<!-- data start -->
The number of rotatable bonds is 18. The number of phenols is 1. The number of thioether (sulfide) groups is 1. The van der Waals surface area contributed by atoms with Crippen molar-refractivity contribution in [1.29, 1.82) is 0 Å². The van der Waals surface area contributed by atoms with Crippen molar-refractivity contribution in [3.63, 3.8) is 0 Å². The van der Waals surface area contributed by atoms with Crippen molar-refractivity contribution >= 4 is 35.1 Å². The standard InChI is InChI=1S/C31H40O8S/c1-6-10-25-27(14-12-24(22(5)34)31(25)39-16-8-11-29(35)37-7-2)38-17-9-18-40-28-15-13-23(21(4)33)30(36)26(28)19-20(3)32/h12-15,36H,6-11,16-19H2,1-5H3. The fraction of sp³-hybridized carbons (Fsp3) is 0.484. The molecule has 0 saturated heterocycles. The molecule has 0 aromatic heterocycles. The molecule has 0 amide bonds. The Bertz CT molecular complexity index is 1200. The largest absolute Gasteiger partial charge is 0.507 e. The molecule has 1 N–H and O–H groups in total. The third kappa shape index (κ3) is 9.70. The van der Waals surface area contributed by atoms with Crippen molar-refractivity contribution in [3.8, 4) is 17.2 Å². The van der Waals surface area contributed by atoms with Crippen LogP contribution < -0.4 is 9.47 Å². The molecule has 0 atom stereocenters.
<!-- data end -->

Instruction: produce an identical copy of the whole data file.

The number of rotatable bonds is 18. The number of phenols is 1. The number of thioether (sulfide) groups is 1. The van der Waals surface area contributed by atoms with Crippen molar-refractivity contribution in [1.29, 1.82) is 0 Å². The van der Waals surface area contributed by atoms with Crippen molar-refractivity contribution in [3.63, 3.8) is 0 Å². The van der Waals surface area contributed by atoms with Crippen molar-refractivity contribution >= 4 is 35.1 Å². The standard InChI is InChI=1S/C31H40O8S/c1-6-10-25-27(14-12-24(22(5)34)31(25)39-16-8-11-29(35)37-7-2)38-17-9-18-40-28-15-13-23(21(4)33)30(36)26(28)19-20(3)32/h12-15,36H,6-11,16-19H2,1-5H3. The fraction of sp³-hybridized carbons (Fsp3) is 0.484. The molecule has 0 saturated heterocycles. The molecule has 0 aromatic heterocycles. The molecule has 0 amide bonds. The Bertz CT molecular complexity index is 1200. The largest absolute Gasteiger partial charge is 0.507 e. The molecule has 1 N–H and O–H groups in total. The third kappa shape index (κ3) is 9.70. The van der Waals surface area contributed by atoms with Crippen molar-refractivity contribution in [3.8, 4) is 17.2 Å². The van der Waals surface area contributed by atoms with Crippen LogP contribution < -0.4 is 9.47 Å². The molecule has 0 atom stereocenters.